I mentioned the falsifiability criterion: my understanding is that Smolin predicted — among other things — that we would not discover neutron stars more than 1.6 times more massive than the Sun. Apparently, one such object has been discovered, though it is only slightly off the predicted range (2 solar masses). There seem to be ways of reconciling this discrepancy with the theory (which, of course, brings up the whole philosophical discussion of what one means by falsification), but, again, this is physics and I’m not going to dwell on it.
The rest of Smolin’s paper deals with a detailed reply to an objection to his theory advanced by Alexander Vilenkin. Both the objection and the rebuttal are very technical, but I need to quote a couple of passages because they are pertinent to my analysis of whether CNS truly is analogous to BNS: “If Vilenkin’s argument works against cosmological natural selection, it works also against many predictions of Darwinian biology.” Here it appears that Smolin is relying on the cachet of the Darwinian theory to support his cosmological theory by drawing once again a close analogy between the two, but he then immediately admits that “Vilenkin’s argument could be used to discredit many predictions of science which up till now were thought to be established.” Not just predictions of Darwinian science, but of science in general. So one does not actually need to invoke the special case of biology in this context.
Smolin, toward the end of his paper, says: “My main claim is that it is the time bound, evolutionary picture, which is best suited to the world as we observe it, because what we observe is in fact a universe evolving continually in time. By contrast, the main theoretical object one works with in eternal inflation and the anthropic principle is not a representation of what we observe, it is an entirely invented eternal and static multiverse.” Again, I like this idea of looking for a physical picture of the evolving cosmos, rather than for timeless and universal answers — but “evolving” here could simply mean changing over time, it doesn’t have to do with the specific technical meaning that the word has within the context of evolutionary biology.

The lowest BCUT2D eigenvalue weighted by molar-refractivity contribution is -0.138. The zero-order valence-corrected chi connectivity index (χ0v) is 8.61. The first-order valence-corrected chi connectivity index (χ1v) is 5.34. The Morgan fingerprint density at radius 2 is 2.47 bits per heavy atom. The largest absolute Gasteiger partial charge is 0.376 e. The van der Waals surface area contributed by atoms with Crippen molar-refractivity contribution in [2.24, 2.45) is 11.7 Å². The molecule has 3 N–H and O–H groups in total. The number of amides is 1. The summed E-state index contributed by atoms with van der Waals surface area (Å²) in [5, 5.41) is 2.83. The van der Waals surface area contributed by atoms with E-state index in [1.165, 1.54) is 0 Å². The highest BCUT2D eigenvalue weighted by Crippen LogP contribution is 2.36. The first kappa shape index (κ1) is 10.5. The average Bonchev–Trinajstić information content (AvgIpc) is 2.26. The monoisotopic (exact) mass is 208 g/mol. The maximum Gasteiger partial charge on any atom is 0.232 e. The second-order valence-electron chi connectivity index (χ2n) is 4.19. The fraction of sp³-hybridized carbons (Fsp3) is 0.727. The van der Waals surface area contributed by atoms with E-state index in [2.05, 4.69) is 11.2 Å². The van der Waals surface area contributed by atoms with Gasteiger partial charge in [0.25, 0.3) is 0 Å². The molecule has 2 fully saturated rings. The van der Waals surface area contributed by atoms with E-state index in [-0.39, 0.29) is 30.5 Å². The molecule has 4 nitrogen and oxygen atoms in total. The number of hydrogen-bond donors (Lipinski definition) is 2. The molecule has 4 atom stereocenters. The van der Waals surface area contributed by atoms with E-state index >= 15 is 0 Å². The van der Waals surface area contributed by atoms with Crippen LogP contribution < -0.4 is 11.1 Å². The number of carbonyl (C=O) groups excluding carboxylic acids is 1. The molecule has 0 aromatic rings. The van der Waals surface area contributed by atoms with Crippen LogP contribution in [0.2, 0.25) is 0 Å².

And now to the crux of the issue. I see at least two significant disanalogies between CNS and BNS. The first is that at best we should be talking about “sorting” rather than “selection.” The second one is the twin issue of heritability and mutation connecting mother to baby universes in a “lineage” analogous to biological ones.
Perhaps the best well known modern definition of BNS is from Harvard geneticist Richard Lewontin. Here he is, verbatim, in this case from a review he wrote of the infamous What Darwin Got Wrong by J. Fodor and M. Piattelli-Palmarini (a book I didn’t like either, to put it mildly). According to Lewontin we can talk of natural selection if the following conditions are satisfied:
(1) The principle of variation: among individuals in a population there is variation in form, physiology, and behavior.
(2) The principle of heredity: offspring resemble their parents more than they resemble unrelated individuals.
(3) The principle of differential reproduction: in a given environment, some forms are more likely to survive and produce more offspring than other forms.